Fernand Leger was born in Argentan, France, in 1881. Most known for cubism, his work spanned many varied focuses and styles, with different inspirations. Bright primary colours and large rounded forms act as distinctive components within most works, Leger’s style is iconic and easy to recognize.
Leger’s early work shows impressionism influence, which soon transitioned into a stronger cubist vision. Leger exhibited paintings at the Salon Des Independants in 1911, which encouraged his recognition as a major name in Cubism. In 1914, he was drafted into the war, the experience of which inspired interest in the human figure, as is displayed in many works and paintings by Leger. Leger’s later work mirrored his interest in social equality and his paintings often depicted large groups of people, such as union workers in industrial landscapes. After relocating to New York In 1931, his work influenced many New York School painters.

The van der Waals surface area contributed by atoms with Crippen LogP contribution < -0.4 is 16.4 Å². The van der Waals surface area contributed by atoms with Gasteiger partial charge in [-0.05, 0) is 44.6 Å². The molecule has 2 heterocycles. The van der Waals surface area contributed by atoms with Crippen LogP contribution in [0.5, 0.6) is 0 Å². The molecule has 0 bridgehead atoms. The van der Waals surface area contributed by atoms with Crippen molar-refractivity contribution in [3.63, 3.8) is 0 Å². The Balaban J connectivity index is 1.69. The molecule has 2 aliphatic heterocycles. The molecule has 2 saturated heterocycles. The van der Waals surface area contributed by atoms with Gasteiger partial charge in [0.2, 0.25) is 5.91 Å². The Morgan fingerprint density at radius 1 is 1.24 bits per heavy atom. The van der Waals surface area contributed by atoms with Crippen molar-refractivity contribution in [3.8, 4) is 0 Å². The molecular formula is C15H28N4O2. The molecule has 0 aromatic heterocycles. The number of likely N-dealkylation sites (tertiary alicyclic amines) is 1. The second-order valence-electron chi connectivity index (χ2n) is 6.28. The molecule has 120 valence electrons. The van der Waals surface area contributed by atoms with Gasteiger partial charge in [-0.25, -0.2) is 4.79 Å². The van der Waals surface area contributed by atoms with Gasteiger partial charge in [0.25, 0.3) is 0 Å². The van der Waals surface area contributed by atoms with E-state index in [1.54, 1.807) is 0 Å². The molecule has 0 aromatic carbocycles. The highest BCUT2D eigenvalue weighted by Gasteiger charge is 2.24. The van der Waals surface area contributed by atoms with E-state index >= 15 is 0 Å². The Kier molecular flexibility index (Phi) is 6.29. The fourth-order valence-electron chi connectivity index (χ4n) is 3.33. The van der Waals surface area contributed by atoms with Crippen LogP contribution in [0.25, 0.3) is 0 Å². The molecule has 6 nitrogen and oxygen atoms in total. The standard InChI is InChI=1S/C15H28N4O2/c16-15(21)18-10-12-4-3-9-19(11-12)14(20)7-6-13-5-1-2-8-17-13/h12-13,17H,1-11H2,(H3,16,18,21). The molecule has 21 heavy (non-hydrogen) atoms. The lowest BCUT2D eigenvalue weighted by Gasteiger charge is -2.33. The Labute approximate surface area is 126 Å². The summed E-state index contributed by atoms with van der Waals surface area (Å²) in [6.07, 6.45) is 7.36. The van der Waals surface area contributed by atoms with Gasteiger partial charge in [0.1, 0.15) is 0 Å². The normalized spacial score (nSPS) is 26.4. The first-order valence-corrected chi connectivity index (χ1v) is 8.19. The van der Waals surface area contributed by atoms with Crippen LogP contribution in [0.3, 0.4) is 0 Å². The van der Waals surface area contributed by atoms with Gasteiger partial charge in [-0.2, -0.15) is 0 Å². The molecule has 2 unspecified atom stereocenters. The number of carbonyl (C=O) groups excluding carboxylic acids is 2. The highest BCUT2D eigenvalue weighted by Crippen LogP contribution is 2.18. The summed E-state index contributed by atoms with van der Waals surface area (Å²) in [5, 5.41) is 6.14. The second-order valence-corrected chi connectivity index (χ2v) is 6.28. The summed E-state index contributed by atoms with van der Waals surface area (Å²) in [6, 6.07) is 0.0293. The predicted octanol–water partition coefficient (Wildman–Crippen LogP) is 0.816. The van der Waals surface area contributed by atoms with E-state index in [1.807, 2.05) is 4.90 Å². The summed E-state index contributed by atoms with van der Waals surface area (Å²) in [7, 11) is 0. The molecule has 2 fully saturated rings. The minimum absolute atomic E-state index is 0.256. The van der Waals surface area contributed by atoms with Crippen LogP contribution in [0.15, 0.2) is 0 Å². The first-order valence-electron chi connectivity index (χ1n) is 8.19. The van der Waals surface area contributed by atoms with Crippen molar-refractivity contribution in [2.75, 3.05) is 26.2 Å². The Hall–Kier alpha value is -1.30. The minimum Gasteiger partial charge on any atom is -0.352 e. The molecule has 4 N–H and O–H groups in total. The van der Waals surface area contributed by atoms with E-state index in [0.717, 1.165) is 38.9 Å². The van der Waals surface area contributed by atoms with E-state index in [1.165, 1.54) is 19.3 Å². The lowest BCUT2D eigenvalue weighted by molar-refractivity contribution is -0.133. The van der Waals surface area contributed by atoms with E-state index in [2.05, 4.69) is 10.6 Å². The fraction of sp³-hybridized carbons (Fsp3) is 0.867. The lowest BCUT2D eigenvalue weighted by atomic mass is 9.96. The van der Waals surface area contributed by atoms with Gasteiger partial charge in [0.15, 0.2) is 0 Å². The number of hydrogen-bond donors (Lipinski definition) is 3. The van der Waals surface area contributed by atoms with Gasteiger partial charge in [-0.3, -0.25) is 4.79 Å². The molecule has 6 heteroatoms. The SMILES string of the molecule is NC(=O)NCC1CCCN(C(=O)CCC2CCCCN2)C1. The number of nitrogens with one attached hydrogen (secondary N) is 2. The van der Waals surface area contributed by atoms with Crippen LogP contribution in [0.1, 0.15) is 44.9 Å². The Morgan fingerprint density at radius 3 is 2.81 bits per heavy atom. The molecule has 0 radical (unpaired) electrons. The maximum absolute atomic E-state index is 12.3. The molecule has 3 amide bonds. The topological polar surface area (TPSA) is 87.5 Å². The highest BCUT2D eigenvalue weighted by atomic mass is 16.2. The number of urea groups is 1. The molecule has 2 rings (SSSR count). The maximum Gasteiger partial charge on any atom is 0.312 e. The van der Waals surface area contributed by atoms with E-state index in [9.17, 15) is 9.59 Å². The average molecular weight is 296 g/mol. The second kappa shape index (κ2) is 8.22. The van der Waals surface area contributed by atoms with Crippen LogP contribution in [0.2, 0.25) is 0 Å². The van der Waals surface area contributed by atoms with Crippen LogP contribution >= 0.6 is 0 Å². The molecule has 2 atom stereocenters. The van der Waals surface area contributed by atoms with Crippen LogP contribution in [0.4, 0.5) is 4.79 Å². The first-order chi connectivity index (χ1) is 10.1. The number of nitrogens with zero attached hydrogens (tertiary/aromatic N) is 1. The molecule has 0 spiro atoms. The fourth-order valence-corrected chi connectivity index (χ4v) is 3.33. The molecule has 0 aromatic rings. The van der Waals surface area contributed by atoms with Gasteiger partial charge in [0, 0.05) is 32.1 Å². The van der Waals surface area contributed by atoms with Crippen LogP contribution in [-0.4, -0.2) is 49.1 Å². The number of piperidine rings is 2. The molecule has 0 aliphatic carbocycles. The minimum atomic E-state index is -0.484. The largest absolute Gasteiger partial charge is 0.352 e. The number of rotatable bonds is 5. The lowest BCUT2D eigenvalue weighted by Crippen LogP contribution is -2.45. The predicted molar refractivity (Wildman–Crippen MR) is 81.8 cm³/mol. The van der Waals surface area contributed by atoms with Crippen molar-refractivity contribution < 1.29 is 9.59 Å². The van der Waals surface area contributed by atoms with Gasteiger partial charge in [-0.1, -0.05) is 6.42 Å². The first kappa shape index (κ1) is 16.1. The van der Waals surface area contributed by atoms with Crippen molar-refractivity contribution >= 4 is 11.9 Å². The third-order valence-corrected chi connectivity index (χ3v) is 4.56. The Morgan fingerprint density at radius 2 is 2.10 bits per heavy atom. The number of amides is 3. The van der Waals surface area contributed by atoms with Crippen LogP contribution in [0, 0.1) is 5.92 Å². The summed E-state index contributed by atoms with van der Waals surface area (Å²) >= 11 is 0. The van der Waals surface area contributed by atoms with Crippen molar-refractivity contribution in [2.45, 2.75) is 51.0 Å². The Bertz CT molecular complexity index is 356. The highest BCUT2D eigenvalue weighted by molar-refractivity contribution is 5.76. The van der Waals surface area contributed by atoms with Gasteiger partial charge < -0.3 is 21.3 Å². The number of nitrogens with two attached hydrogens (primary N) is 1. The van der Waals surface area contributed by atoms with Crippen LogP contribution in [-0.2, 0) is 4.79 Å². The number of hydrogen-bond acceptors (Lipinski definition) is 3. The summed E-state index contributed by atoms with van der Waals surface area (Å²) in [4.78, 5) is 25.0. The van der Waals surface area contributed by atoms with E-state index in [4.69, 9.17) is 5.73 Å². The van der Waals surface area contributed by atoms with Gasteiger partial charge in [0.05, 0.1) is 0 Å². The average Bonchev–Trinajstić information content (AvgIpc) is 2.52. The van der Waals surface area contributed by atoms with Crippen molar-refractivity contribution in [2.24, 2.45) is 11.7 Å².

The artist’s legacy lives on through cubist forms, bold colours, and art as something that ‘everyone can understand.’ In 1952, he created two murals that were installed in the United Nations headquarters in New York City. Today, his works can be found in the Museum Of Modern Art in New York, in the Art Institute Of Chicago, London’s Tate Gallery, Centre Pompidou in Paris, and the Albertina in Vienna.